Travel companies operating to Egypt, undoubtedly one of the top performing destinations in recent years, understandably view the developing protests in the country with some alarm.


The resulting anxieties about the welfare of clients are real, as are the implications of possible cancellations, changing Foreign Office advice and potential need for repatriation – to say nothing of the impact on bookings to what has become a major destination.


But the deaths of protestors, imprisonment without trial and desire for democracy are real too.


The popular overthrow of the Ben Ali regime in Tunisia less than a fortnight ago saw the suspension of tour operators’ flights to the country and condemnation in the media of British Airways for continuing to fly to Tunis. Thomson Airways and Thomas Cook have yet to resume flying. Hopefully, Foreign Office guidance will soon allow them to do so.


But in the meantime all kinds of new possibilities have opened for many Tunisian people. In time, this might make the country more alluring than ever for tourists. There is an industry tendency to view such an event as a setback. In reality, travel and tourism has no reason to fear popular regime change.


Bookings may suffer in the short term from fears of protests or violence engulfing visitors, regardless of whether these fears are justified in resorts. But history shows tourists do return when a situation stabilises, often with fresh interest in a country and amid new opportunities for developing the sector.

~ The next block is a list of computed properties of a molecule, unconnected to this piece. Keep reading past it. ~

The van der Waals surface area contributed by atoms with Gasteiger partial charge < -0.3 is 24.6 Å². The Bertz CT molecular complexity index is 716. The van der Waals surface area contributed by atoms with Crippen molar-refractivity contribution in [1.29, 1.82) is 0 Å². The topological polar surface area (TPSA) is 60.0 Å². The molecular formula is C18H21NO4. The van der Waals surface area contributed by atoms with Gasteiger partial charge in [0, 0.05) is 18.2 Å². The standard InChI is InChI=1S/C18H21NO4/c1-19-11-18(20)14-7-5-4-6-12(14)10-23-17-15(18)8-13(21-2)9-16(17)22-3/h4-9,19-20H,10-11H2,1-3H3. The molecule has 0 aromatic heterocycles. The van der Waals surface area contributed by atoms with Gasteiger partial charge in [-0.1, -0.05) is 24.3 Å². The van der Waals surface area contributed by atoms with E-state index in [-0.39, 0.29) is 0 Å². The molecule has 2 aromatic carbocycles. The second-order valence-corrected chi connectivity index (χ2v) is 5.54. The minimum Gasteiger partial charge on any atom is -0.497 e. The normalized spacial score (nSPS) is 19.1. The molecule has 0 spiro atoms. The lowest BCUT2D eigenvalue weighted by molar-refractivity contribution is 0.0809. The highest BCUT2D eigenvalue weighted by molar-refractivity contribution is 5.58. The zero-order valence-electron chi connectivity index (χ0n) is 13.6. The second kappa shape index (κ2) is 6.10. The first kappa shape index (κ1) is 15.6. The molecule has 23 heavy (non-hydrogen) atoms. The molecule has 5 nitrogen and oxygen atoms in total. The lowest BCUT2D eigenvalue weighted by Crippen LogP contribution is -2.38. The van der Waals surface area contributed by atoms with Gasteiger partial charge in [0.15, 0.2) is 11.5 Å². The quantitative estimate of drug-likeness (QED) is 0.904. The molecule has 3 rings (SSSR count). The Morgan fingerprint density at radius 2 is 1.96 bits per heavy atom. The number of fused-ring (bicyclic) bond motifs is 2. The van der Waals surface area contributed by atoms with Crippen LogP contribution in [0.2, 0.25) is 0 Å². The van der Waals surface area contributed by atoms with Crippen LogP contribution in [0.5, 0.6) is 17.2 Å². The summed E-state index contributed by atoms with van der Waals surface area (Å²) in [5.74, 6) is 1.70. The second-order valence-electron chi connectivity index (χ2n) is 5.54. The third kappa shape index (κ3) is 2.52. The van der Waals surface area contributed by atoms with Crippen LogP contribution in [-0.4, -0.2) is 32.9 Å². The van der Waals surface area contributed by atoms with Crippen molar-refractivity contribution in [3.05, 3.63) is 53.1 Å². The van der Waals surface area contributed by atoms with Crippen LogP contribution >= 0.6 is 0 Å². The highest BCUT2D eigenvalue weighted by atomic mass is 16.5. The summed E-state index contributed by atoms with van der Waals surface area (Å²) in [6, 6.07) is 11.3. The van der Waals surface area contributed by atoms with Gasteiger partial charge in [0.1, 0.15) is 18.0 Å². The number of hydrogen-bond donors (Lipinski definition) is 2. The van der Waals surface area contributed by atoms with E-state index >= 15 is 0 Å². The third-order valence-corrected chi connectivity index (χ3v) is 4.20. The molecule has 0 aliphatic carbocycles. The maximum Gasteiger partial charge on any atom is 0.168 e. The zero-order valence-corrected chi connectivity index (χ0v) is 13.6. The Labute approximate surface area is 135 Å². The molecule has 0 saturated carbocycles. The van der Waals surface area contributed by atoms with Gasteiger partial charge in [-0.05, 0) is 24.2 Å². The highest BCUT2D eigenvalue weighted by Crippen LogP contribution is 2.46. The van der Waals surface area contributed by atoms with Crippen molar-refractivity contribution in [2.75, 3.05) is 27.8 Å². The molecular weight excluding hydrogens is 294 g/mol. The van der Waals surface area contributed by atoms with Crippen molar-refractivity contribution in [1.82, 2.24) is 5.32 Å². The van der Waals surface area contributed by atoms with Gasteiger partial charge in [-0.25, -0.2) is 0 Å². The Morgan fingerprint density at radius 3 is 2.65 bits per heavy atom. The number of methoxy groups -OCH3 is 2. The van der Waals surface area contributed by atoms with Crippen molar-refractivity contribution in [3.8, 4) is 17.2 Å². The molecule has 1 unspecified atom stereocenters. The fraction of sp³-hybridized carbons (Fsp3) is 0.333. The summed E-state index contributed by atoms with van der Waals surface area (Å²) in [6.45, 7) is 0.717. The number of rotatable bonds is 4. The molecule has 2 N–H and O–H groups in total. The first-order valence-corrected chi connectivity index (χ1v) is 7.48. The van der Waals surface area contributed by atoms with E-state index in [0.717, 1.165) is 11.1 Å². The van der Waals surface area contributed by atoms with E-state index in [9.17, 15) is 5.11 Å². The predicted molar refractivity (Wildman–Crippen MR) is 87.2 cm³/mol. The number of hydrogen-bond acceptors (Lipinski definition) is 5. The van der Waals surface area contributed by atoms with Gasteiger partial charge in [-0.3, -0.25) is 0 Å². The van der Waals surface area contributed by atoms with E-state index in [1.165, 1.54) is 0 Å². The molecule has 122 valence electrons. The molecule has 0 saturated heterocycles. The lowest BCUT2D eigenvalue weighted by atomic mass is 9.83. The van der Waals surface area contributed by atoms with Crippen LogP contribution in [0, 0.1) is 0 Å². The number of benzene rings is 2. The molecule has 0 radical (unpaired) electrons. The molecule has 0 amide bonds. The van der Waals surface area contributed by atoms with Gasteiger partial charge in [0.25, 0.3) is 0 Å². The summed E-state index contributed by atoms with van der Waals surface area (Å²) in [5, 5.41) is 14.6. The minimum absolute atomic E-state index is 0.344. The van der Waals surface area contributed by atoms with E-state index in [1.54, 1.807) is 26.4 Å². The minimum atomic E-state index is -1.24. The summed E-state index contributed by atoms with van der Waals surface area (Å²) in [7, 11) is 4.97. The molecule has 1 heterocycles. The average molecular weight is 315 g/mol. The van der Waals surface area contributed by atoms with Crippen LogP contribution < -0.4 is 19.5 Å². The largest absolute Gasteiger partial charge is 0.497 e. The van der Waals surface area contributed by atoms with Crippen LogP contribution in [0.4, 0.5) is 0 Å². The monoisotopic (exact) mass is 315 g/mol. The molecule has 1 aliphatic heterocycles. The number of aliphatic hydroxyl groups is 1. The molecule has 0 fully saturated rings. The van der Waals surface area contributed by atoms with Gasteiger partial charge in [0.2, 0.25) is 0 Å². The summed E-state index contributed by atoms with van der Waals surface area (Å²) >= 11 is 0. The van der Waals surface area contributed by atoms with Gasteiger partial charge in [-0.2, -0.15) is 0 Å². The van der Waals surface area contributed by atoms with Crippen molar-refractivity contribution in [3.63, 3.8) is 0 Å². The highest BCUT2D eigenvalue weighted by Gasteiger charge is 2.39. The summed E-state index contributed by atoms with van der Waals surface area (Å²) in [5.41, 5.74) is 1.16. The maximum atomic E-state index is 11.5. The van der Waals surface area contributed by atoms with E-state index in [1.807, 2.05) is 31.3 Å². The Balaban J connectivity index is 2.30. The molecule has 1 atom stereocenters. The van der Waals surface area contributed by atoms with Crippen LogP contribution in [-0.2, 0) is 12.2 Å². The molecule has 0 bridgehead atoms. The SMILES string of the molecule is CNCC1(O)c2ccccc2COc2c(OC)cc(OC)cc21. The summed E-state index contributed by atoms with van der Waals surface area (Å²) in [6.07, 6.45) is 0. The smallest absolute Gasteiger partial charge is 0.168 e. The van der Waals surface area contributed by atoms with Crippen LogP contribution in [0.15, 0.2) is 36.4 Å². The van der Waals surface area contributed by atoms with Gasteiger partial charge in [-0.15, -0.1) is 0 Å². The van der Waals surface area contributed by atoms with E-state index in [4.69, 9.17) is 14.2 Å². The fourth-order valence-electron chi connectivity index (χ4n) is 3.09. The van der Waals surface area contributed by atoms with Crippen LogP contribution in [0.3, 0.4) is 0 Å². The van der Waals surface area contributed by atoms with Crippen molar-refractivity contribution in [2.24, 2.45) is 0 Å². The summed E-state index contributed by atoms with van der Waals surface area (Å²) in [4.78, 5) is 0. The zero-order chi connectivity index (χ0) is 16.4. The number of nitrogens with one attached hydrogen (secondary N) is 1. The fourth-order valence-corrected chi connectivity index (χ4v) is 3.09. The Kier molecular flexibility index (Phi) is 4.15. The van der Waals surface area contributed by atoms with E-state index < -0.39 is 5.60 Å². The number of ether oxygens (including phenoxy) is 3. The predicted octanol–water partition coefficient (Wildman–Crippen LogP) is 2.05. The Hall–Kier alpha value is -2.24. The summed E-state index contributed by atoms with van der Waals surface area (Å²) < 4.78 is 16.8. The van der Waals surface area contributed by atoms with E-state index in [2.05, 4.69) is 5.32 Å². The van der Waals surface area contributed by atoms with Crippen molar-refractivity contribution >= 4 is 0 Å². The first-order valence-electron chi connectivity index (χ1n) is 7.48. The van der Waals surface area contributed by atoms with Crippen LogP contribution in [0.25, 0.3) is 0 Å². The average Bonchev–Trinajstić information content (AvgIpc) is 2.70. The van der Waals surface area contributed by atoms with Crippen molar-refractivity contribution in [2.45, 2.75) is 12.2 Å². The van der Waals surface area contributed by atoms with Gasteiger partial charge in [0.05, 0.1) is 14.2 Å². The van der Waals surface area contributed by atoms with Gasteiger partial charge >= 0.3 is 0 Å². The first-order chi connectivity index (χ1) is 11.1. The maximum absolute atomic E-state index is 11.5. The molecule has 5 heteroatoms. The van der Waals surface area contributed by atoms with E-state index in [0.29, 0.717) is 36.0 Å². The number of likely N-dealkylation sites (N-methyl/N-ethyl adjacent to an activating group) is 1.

Real problems only arise when instability and a repressive response to popular uprisings become prolonged.


If protests or strikes were enough to deter visitors, France and Spain might struggle to be the major destinations they are, let alone the biggest. If the toppling of repressive regimes was inherently a problem, Eastern Europe would not have opened to tourism as it did after 1989, and Spain would not have developed as the destination it has in the wake of General Franco.


The concern with which the trade views events in Egypt is reasonable. Lives and livelihoods are at stake, and companies have both a legal and moral responsibility for the people they send abroad.


However, concerns about the potential for violence to escalate are not the same as desire for stability at any cost. The bigger picture is that, long term, democratic reforms are good for travel and travellers, and repression is not.